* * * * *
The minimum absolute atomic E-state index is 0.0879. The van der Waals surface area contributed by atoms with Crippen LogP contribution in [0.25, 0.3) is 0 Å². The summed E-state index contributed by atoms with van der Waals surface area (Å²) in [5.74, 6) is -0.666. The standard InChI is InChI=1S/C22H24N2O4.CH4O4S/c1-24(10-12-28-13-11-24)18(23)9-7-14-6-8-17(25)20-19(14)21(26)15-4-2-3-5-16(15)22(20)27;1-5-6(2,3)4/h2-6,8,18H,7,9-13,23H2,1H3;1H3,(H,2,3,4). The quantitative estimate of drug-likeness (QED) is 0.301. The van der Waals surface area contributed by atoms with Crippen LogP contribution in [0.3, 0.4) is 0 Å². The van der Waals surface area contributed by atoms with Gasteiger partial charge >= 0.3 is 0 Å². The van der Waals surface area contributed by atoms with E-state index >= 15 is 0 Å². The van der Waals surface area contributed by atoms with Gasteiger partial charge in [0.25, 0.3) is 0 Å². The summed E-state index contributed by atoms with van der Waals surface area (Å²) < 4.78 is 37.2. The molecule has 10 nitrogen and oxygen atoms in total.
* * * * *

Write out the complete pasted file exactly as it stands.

The minimum absolute atomic E-state index is 0.0879. The van der Waals surface area contributed by atoms with Crippen LogP contribution in [0.25, 0.3) is 0 Å². The summed E-state index contributed by atoms with van der Waals surface area (Å²) in [5.74, 6) is -0.666. The standard InChI is InChI=1S/C22H24N2O4.CH4O4S/c1-24(10-12-28-13-11-24)18(23)9-7-14-6-8-17(25)20-19(14)21(26)15-4-2-3-5-16(15)22(20)27;1-5-6(2,3)4/h2-6,8,18H,7,9-13,23H2,1H3;1H3,(H,2,3,4). The quantitative estimate of drug-likeness (QED) is 0.301. The van der Waals surface area contributed by atoms with Crippen LogP contribution in [0.3, 0.4) is 0 Å². The van der Waals surface area contributed by atoms with Gasteiger partial charge >= 0.3 is 0 Å². The van der Waals surface area contributed by atoms with E-state index >= 15 is 0 Å². The van der Waals surface area contributed by atoms with Gasteiger partial charge in [0.25, 0.3) is 0 Å². The summed E-state index contributed by atoms with van der Waals surface area (Å²) < 4.78 is 37.2. The molecule has 10 nitrogen and oxygen atoms in total.